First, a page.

To toggle to a particular day, click pause and either click the forward or backwards buttons, or slide the cursor forward or backward as desired. To change how quickly each new day loads, click the “1x” speed toggle.

In addition to visualizing the spread of COVID-19 in the NYC region since March 1, users may also study the daily data for every county with infections present.

When a particular county is clicked for any particular day (as Nassau for April 24, above), users will see: (a) new cases reported in that county on that day; (b) total cases for that county since March 1; (c) number of residents with confirmed COVID-19 per 10,000 residents; (d) total fatalaties for that county since March 1; (e) the percentage of confirmed cases that have resulted in fatalities; (f) the county’s population as of 2019.

Addressing the Spread of COVID-19 by Facilitating a Collaborative Regional Approach

COVID-19 is spreading through our single population rather than through distinct states. Despite the best intentions of local representatives, governors, and media outlets, the extent to which the regions immediately surrounding New York City are all enveloped in a single crisis is not yet fully recognized. Governors Andrew Cuomo of New York, Ned Lamont of Connecticut, Phil Murphy of New Jersey, and Tom Wolfe of Pennsylvania have all made extensive efforts to sustain dialogue and work collaboratively. Even so, we believe it remains urgent to continue to develop and sustain unified policies and plans that are systematically enforced across the region.

We hope that our visualization can contribute to enhancing the focus of collaborative efforts by making the inter-connectedness of our localities evident, especially as we move into a period where regions begin considering how to “reopen.” By presenting historic data rather than only live data we also hope to provide our fellow residents the ability to maintain a historical perspective on how this situation has developed, and continues to develop. Finally, we hope the context of an accurate bigger picture might serve as evidence of the need for collaboration and mutual aid in other regions where the crisis is only beginning to unfold.

Footnotes: Sources and Notes

Since March 24th we have collaboratively collected our data of county-by-county confirmed COVID-19 cases on a daily basis from the official updates provided by the Departments of Health of  New York, New Jersey, Connecticut, and Pennsylvania. We periodically check for errors by back-checking our data against the data published by the New York Times, and by the crowd-sourced reporting of 1Point3Acres. Our data on the population and size of each county was derived from the US Census data contained in the Esri feature layer “USA Counties.”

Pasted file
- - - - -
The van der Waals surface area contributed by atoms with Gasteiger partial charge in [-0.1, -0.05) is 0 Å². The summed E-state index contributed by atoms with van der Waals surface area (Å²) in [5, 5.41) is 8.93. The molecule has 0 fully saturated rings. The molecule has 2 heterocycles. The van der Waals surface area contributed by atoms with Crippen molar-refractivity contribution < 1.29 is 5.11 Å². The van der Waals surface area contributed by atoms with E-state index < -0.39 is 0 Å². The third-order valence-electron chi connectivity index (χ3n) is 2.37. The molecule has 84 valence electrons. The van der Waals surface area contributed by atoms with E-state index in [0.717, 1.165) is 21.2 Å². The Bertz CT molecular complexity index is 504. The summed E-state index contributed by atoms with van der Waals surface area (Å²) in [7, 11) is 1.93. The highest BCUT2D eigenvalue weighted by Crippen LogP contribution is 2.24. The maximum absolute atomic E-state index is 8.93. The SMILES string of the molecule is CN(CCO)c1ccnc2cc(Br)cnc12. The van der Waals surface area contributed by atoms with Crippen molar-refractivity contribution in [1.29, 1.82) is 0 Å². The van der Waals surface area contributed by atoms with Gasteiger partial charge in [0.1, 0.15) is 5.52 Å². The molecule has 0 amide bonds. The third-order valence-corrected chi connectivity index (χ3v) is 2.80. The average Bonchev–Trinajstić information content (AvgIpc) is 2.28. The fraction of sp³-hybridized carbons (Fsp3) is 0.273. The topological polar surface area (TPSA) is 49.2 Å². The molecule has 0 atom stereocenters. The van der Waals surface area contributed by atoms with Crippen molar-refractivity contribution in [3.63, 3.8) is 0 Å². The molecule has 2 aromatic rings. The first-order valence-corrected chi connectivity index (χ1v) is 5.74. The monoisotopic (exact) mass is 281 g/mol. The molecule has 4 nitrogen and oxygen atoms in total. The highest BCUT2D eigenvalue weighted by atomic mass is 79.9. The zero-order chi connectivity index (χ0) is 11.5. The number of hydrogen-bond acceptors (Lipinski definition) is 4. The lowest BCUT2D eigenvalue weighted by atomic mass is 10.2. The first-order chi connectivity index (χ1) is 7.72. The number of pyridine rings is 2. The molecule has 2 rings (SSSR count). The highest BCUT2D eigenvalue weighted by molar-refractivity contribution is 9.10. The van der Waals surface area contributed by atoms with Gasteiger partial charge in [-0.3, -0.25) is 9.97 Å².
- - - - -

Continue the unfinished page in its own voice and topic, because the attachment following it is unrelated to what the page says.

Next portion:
Notes on idiosyncrasies in the data.

From March 1-March 16 our map records the total number of cases in New York City, as reported by New York State, without making distinctions for the five counties (boroughs) within the City: Bronx, Kings (Brooklyn), New York (Manhattan), Queens, Richmond (Staten Island). For these dates, we noted all NYC fatalities and cases in New York County (Manhattan).

For March 17 to April 5 we used the data provided by New York City Health to distinguish the confirmed cases for each of the five New York City counties. This meant, however, that for this range of dates, we drew numbers for these five counties with a different time stamp than the published state data on the number of confirmed cases in NYC as a whole. We decided that the greater articulation achieved was more valuable than perfectly matching numbers.

From April 6 on, New York State began including distinct data for the five New York City counties (rather than grouping them all together as “New York City”), and we thus returned to using this state data for our tabulations rather than the New York City data.

For April 16 and April 17, New York State produced no fatality counts , except for a total number of fatalities from NYC for each of those days. In keeping with the practice noted above, we added these numbers to New York County (Manhattan). This results in wildly varying county-specific statistics for New York County from April 15 through April 18.

List of counties studied:
New York State: Bronx, Dutchess, Kings (Brooklyn), New York (Manhattan), Nassau, Orange, Putnam, Queens, Richmond (Staten Island), Rockland, Suffolk, Sullivan, Ulster, Westchester
New Jersey: All
Connecticut: All
Pennsylvania: Berks, Bucks, Carbon, Chester, Dauphin, Delaware, Lackawanna, Lancaster, Lebanon, Lehigh, Luzerne, Monroe, Montgomery, Northampton, Philadelphia, Pike, Schuylkill, Wayne